ANCA Seeks Adoption of Darfur Accountability Act

–New ANCA WebFax Campaign supports Decisive US Action to Stop Genocide in Sudan

WASHINGTON–DC–The Armenian National Committee of America (ANCA) has joined the growing coalition seeking decisive US action to stop the ongoing Genocide in Darfur–Sudan.

In an action alert circulated to more than 50,000 activists in every US state–the ANCA called on Armenian Americans to work for the adoption of Congressional resolutions in favor of the appointment of a Presidential Special envoy to Sudan and the imposition of sanctions against the Sudanese Government.

Known as the Darfur Accountability Act of 2005 (S.495)–the measure–introduced on March 2 by Senators Jon Corzine (D-NJ) and Sam Brownback (R-KS)–calls for a new UN Security Council resolution with sanctions–an extension of the current arms embargo to cover the Government of Sudan–and as well as the freezing of assets of those responsible for genocide and war crimes in Darfur. The Special Presidential Envoy for Sudan would work with all parties and the international community to stop the genocide in Darfur and help craft a comprehensive peace plan.

The ANCA WebFax letter reminds legislators–"The international community watched as Turkey massacred over 1.5 million Armenian civilians and drove hundreds of thousands more into the desert to die during World War I. After this first genocide of the 20th Century–the nations of the world pledged to prevent such atrocities in the future. And yet–over 6 million Jews and millions of others were exterminated by the Nazis during World War II. The world community again vowed to stop future atrocities–proclaiming–’Never again.’ And yet again–over 1.7 million Cambodians were killed under Pol Pot’s repressive regime in the 1970’s–and less than 20 years later after that–800,000 Tutsi civilians were slaughtered in Rwanda in 1994. I urge you to take action to end this cycle and move us to finally realize the call ‘Never Again.’"

Joining Senators Corzine and Brownback in cosponsoring the Darfur Accountability Act in the Senate are Evan Bayh (D-IN)–Barbara Boxer (D-CA)–Tom Coburn (R-OK)–Norm Coleman (R-MN)–Susan Collins (R-ME)–Mark Dayton (D-MD)–Mike DeWine (R-OH)–Christopher Dodd (D-CT)–Richard Durbin (D-IL)–Russell Feingold (D-WI)–John Kerry (D-MA)–Herb Kohl (D-WI)–Mary Landrieu (D-LA)–Frank Lautenberg (D-NJ)–Patrick Leahy (D-VT)–Joseph Lieberman (D-CT)–Patty Murray (D-WA)–Benjamin Nelson (R-NE)–and Jim Talent (R-MO).

Similar legislation was introduced in the House on March 17 by New Jersey Democrat Donald Payne and has 11 cosponsors including Representatives Michael Capuano (D-MA)–John Conyers (D-MI)–Tom Lantos (D-CA)–Barbara Lee (D-CA)–Gregory Meeks (D-CA)–Joseph Pitts (R-PA)–Charles Rangel (D-NY)–Bobby Rush (D-IL)–Thomas Tancredo (R-CO)–and Bennie Thompson (D-MS).

Following the introduction of the Darfur Accountability Act–Illinois Senator Richard Durbin spoke in the support of the measure–citing a state’s inherent responsibility to stop genocide: "’Genocide’ is a word this is rarely used in human history," explained Sen. Durbin. "There have been genocides against the Armenian people and the Jewish people during the Holocaust–perhaps in Pol Pot’s times in Cambodia–and other times we can point to. Rarely do we use the word. It is a word that is freighted with responsibility. You cannot just say there is genocide in some part of the world and isn’t that a shame. We signed a genocide treaty that said once we detect a genocide–we go to international organizations–the United States does– and demand action. So using the word "genocide," as the Bush administration has done–is a good thing because it prods us to do something–but it is a challenge that we must meet on something this timely and important."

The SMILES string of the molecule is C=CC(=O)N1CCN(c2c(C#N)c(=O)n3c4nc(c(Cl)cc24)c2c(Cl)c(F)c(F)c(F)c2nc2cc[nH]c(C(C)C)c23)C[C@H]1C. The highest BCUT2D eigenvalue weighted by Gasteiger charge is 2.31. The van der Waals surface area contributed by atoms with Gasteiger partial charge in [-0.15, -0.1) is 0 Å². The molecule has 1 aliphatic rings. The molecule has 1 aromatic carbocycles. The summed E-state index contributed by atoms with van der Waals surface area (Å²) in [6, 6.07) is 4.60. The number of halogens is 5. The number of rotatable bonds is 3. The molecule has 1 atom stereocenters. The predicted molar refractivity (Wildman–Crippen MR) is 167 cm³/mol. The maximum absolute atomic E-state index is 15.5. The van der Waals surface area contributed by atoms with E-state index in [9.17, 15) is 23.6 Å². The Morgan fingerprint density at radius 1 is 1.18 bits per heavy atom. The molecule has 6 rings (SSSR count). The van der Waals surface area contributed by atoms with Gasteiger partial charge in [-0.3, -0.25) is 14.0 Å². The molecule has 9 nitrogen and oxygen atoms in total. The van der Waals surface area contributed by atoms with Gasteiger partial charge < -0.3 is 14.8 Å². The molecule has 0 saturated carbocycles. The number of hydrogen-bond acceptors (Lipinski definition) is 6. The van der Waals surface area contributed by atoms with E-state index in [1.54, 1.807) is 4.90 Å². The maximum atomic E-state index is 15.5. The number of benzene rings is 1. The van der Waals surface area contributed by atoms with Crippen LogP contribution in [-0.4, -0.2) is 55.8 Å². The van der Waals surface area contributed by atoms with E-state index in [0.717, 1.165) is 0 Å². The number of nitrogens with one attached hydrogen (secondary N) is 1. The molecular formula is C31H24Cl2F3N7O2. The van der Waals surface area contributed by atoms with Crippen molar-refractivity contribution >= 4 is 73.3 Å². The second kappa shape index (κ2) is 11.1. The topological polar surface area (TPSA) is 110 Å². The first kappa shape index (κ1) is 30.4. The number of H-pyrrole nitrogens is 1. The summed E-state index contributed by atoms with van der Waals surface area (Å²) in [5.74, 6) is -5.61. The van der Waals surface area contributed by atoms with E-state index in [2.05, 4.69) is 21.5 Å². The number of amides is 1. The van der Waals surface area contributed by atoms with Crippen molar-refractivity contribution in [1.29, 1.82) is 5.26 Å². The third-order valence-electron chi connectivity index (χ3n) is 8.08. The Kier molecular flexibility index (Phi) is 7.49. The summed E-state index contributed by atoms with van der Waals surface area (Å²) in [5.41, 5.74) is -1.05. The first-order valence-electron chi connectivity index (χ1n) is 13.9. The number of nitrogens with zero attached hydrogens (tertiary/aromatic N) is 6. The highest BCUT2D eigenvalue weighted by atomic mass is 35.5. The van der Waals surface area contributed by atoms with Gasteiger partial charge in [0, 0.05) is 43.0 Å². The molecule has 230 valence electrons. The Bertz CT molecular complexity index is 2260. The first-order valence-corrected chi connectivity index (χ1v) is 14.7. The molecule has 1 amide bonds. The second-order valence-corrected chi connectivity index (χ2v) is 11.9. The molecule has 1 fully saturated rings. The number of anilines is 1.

The escalation of Congressional efforts regarding the Darfur Genocide coincides with an expanded Sudanese government effort to deny its role in the ongoing tragedy. In a March 22nd front page Washington Post article–Sudan’s First Vice-President Ali Uthman Muhammad Taha argued that–"his government had received an unfair share of the blame for the war in Darfur." The Washington Post article–which presented highlights from an interview with the First Vice-President continued: "We do understand and appreciate people having sympathy with the victims of Darfur," said Taha–57–who called the situation a ‘sad chapter’ in Sudan’s history. But he added: "This was not genocide–but an unfortunate internal conflict… that has nothing to do with ethnic cleansing. We urge people to see the difference between the innocents caught in the middle and the rebels who are escalating their claims to gain sympathy."

"Genocide denial–of past atrocities or ongoing massacres–only serves to encourage perpetrators–emboldening them with the knowledge that their crimes can be committed with impunity," said Hamparian. "As Armenian Americans–we are reminded by the Sudanese government’s efforts to blame the victims–like its hollow claims of self-defense–of the Turkish government’s campaign–now in its ninth decade–to escape responsibility for the Armenian Genocide."

Express your support for the Darfur Genocide Accountability Act of 2005 by sending a free ANCA WebFax to Congress from the ANCA website www.anca.org. Additional information about the Darfur Genocide can be found at: Africa Action www.africaaction.org or Save Darfur www.savedarfur.org.

Authors

Discussion Policy

Comments are welcomed and encouraged. Though you are fully responsible for the content you post, comments that include profanity, personal attacks or other inappropriate material will not be permitted. Asbarez reserves the right to block users who violate any of our posting standards and policies.

*

Top